As for the racial mention, I'm still unsure why the fact that Willie Brown is black is stated. Are you implying that because of it he cannot be objective? Or that it is a PR move by the university to hire someone of the same race as Akom? Perhaps this is important, but I'm missing why. Also, you said "Brown's blackness is as material as Akom's," but then again, the article doesn't actually say Akom is black. --skew-t 21:48, 9 March 2007 (UTC)
I've left the assertions in place, adding a verification tag to the 'paid' clause. I'm also concerned about the sentence reading that president's statements "[downplay] the compensated nature of the work," which seems to indicate that there is a need to mention that fact and that it was intentionally omitted. --skew-t 23:46, 9 March 2007 (UTC)
Your observations are true Skew-t. I have tried to re-word the paragraph about the investigation so that it does not overstate any facts. All parties involved may in fact have done pro-bono work. The fact is that whether any parties did pro-bono work is unknown. From a neutral point of view, the "unknown" compensation status of the services is material to the university's claims that the commission was independent. The section now states that the compensation status of the work is not known and not publicly asserted. R33tr33t 15:32, 10 March 2007 (UTC)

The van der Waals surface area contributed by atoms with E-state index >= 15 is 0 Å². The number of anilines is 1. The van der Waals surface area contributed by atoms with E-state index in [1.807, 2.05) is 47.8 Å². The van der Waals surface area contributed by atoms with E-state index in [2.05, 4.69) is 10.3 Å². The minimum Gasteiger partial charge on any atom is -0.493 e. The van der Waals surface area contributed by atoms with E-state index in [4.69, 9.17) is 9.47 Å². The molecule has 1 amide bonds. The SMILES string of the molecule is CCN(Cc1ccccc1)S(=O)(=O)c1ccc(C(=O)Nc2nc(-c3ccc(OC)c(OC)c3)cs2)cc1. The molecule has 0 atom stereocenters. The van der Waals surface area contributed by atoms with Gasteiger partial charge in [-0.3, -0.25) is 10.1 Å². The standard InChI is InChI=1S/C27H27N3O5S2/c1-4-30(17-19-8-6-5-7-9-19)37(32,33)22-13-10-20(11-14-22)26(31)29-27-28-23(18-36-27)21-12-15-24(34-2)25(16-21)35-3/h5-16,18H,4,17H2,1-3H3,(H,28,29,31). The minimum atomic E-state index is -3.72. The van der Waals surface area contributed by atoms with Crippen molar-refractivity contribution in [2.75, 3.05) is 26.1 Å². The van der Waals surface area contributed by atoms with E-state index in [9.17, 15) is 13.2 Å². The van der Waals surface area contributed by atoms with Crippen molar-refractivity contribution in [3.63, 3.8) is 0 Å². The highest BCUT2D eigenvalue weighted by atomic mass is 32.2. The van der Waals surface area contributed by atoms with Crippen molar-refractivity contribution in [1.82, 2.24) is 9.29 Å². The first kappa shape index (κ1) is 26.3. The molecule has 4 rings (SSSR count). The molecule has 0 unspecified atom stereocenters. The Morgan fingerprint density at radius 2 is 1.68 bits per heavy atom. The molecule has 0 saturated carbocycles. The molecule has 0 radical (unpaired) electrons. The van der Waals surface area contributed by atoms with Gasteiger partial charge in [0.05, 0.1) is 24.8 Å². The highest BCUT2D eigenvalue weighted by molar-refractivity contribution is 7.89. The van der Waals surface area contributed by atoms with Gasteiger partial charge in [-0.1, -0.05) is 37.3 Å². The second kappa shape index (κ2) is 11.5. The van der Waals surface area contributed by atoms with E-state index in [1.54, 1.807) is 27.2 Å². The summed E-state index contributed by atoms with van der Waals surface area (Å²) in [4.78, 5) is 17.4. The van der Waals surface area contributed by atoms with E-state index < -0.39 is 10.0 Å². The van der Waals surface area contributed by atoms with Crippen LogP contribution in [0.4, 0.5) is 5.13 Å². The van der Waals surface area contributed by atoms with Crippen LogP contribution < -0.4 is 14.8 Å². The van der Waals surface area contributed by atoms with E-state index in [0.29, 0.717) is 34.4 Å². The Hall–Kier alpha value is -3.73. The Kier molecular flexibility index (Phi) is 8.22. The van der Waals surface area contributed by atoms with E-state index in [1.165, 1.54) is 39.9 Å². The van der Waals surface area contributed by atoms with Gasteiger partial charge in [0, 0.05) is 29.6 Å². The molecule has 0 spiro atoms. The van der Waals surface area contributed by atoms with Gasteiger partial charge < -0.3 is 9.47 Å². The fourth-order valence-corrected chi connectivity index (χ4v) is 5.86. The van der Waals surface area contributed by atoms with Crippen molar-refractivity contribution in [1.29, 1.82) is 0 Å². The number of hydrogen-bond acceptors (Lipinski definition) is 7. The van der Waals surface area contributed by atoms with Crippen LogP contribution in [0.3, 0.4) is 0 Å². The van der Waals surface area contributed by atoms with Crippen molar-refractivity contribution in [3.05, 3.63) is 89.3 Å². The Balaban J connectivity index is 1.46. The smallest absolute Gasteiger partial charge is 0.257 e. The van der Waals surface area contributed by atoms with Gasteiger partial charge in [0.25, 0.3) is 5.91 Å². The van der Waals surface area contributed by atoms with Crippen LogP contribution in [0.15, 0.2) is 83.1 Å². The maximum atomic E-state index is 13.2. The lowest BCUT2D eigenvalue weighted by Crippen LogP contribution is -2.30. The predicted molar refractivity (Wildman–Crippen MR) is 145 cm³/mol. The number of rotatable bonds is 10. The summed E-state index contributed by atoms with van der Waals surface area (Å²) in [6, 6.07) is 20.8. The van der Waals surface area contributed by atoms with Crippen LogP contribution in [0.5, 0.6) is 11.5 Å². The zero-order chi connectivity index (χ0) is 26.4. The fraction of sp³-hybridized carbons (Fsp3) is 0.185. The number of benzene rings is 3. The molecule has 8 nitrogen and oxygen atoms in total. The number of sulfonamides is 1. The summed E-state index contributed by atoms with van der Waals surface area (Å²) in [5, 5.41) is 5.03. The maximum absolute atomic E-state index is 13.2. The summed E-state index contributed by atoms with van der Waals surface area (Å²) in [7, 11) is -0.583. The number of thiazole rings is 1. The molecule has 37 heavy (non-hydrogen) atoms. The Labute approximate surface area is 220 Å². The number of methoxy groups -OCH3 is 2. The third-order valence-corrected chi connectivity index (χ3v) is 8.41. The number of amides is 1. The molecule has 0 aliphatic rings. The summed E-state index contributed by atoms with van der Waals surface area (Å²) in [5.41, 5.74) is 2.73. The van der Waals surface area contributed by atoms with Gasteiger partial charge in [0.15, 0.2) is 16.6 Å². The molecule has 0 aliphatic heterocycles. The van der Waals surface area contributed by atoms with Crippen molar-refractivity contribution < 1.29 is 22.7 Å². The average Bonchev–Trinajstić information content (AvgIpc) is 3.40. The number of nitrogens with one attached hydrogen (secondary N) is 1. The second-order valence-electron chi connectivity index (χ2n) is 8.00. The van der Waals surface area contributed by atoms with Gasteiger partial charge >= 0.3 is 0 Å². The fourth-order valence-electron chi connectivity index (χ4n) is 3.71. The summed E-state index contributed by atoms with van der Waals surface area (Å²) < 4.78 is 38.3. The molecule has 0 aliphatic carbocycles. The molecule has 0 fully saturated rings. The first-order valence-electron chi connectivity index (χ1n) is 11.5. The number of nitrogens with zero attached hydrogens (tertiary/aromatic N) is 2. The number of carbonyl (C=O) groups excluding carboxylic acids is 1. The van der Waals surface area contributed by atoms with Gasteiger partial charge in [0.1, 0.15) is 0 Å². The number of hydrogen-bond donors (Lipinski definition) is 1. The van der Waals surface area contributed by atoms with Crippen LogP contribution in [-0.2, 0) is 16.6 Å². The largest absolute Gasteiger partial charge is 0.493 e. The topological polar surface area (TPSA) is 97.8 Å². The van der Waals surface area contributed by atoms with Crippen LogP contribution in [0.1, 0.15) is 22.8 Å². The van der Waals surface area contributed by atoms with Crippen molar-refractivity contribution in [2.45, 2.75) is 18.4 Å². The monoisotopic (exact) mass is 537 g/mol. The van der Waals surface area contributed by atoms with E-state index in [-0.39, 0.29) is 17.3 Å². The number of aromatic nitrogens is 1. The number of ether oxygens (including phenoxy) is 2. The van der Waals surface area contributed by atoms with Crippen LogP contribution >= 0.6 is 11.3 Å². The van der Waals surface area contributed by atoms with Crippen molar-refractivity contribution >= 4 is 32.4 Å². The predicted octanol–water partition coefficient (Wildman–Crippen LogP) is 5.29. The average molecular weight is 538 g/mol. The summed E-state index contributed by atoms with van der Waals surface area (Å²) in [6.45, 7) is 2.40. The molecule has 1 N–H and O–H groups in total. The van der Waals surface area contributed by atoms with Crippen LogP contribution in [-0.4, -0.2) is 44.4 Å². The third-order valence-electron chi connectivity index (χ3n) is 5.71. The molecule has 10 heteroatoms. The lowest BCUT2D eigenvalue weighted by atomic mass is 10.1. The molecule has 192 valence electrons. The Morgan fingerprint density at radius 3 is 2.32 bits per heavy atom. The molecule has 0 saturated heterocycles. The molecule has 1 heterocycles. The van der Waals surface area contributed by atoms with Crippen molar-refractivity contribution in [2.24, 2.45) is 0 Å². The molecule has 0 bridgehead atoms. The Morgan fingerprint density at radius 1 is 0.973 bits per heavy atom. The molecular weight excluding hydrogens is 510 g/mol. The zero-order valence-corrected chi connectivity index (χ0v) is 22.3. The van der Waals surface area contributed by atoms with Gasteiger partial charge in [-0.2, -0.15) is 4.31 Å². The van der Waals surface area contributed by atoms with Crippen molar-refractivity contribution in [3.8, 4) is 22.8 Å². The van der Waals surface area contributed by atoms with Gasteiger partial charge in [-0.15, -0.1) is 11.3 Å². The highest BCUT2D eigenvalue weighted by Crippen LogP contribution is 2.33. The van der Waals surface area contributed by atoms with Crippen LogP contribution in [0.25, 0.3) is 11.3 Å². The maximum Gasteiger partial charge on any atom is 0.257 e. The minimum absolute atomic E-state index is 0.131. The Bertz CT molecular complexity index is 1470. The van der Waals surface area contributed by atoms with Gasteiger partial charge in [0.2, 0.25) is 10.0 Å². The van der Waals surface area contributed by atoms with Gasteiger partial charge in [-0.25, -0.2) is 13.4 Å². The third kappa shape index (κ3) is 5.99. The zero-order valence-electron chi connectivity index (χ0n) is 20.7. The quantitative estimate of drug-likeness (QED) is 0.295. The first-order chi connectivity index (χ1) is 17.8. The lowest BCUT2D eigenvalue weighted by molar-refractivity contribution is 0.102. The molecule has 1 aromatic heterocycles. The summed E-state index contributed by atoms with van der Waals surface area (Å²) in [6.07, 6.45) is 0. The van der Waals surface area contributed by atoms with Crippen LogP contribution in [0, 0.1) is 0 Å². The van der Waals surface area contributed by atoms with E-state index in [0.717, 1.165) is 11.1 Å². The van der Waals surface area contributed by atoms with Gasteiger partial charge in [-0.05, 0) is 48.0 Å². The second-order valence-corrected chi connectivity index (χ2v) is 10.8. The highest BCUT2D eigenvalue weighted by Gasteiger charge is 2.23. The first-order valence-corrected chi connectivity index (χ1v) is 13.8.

I also removed any statements about Willie Brown's race. I still affirm that it is material that he is an alumnus who carries the "social capital" of bieng a popular advocate of diversity. R33tr33t 15:36, 10 March 2007 (UTC)

Censoring University History[edit]

SFSU is a very peculiar place with a very violent and corrupt history that embarrasses the administration, which habitually covers up embarrassing issues. It does appear that the university is reverting this page to an NPOV version reflecting an official propaganda line.

The previous version attempted to color the 2002 pogrom as a "he said/she said" dispute between "pro-Israel" demonstrators and "pro-Palestinians". It wasn't -- it was an attack against a peace demonstration by the Hillel Jewish student group by the Palestinian students association. The Jews were held captive against a building wall. There is no question of who did what, and that the campus police did not interfere. The events were widely covered in the national press, and the university was forced to apologize.

The 60's corruption scandals are well documented and available to anyone with access to microfilm of the San Francisco Chronicle, or other contemporary newspapers, especially during Feb. 69, when the associated students was shut down by the state attorney general (NOT Ronald Reagan.